I was very lucky because when I started my PhD, the department has just moved to a new building with great resources and facilities and that I get my own work space. I also enjoy that staff and fellow post graduate research students are really welcoming and supportive. Furthermore, my supervisors have been fantastic in supporting and guiding me in the initial stages of my PhD.

What do you like about the university?

Excellent facilities and a safe and welcoming environment. There are also a lot of opportunities to get involved in seminars as well as further professional development.

How would you describe your relationship with the staff?

So far so good. They are very supportive and friendly and make every effort to ensure that I have settled in well and feel like part of the community.

How would you describe your relationship with other students?

Excellent. They have been extremely supportive from the beginning and there is generally a very good supportive and hard-working atmosphere. I really appreciate the fact that everyone respects each other and will listen and help each other out, and that there is very good teamwork overall.

Elizabeth Anderson - PhD Student and Teaching Assistant 

Elizabeth Anderson

Why did you choose The University of Sheffield?

The University of Sheffield is a great university in a beautiful city – both these advantages encouraged me to study here. The University has a strong links to the community and supports its researchers in working with local organisations. Though the University is world-renowned, there is no feeling of working in an isolated ivory tower! And nothing beats a relaxing weekend walking, cycling or exploring the Peak District after a busy week at work!

Why did you choose the project you are studying?

My background is in linguistics, and I am interested in how linguistic theories can inform research on acquired communication disorders. I am working in an established area of linguistics, the syntax-semantics interface, and applying ideas from theories in this area to language in aphasia. My supervisors have been excited about getting involved in this research, and I benefit from their experience in important related fields.

What do you like about your department?

The Department of Human Communication Sciences has great new facilities and is conveniently located near most University buildings I regularly visit. I love how interdisciplinary the department is – it includes researchers and clinicians working on language, psychology, cognitive neuroscience, acquired disorders, paediatric impairments, language development and literacy, just to name a few! Our departmental seminars always leave me feeling that I’ve learned something interesting.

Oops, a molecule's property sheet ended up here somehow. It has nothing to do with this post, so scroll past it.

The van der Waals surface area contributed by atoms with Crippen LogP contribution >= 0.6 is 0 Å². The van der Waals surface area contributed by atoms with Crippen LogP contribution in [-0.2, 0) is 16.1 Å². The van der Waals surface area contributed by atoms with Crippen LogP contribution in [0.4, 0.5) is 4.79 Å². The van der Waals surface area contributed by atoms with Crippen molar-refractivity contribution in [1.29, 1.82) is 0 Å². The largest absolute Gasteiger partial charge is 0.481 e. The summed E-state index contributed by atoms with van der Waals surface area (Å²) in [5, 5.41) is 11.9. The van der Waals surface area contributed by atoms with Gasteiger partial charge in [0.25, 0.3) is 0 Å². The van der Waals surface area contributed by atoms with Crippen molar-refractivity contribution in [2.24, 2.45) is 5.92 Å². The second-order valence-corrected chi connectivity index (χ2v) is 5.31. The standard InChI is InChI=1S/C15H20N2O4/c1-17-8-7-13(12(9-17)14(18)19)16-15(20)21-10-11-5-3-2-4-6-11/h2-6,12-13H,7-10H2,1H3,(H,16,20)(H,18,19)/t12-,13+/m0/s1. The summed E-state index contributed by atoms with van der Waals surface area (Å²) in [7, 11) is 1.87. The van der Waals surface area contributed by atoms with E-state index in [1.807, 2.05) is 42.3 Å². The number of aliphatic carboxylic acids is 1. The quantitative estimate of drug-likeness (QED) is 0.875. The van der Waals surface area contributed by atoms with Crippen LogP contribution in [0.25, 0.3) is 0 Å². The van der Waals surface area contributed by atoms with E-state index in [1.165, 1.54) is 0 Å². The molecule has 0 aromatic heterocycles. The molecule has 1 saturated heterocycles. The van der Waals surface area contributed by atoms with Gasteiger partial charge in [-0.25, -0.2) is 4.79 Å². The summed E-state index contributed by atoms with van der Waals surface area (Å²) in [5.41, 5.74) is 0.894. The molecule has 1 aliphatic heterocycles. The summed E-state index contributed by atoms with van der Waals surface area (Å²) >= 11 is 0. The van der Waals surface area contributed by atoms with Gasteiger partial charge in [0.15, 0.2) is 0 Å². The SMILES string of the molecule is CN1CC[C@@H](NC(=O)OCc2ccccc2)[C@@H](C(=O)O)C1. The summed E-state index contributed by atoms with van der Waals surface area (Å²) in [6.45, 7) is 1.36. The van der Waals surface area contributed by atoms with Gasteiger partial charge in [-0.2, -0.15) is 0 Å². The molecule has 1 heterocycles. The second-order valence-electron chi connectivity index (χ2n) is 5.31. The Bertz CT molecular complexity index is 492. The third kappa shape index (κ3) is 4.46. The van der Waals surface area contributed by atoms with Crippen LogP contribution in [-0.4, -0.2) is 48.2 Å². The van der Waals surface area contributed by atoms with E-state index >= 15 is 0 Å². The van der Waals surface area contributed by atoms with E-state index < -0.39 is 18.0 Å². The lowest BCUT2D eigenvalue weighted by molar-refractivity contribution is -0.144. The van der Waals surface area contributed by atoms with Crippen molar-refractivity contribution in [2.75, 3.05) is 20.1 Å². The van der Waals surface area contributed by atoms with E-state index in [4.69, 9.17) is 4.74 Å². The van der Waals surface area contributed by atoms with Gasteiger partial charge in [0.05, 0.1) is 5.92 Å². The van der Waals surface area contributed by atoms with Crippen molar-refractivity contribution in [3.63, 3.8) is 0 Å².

What do you like about the university?

University staff are enthusiastic and helpful. SSiD and the Help Desk at the Information Commons have never let me down – they give efficient and friendly advice on everything from council tax to printing. Staff from other academic departments are interested in involving you in their activities. Recently, I joined the Centre for Linguistic Research, and my department has regular contact with the Department of Psychology.
The doctoral development programme offers many opportunities for postgraduate researchers to develop their skills in a number of different areas. I have taken modules  offered by the Faculty of Social Sciences and the School of Health and Related Research. The University of Sheffield is also a member of the White Rose Consortium, so postgraduates benefit from activities at the University of York and the University of Leeds, as well. 

How would you describe your relationship with the staff?

I have regular contact with both my supervisors. They have completely supported my project and lent their enthusiasm to my topic in addition to their invaluable academic advice. As I am also a teaching assistant, the coordinators of the modules on which I teach have been great mentors.

How would you describe your relationship with other students?

I have a mentor within my department and within my faculty. They made my start at the University of Sheffield and transition to the life of a PhD student very smooth. The postgraduate researchers in the department are a supportive group, so I know there will always be a sympathetic ear whatever stage of my project I’m on!
I value the diversity of students I meet at the University of Sheffield. Just yesterday, I was part of a group of postgraduate researchers from the UK, the US, Germany, Iran, Saudi Arabia and Pakistan. I found it invaluable to hear about the variety of different experiences these students brought to our discussion. The University experience here is truly a global one!

Joanna Rees – Part time PhD student and distance learner

Why did you choose The University of Sheffield?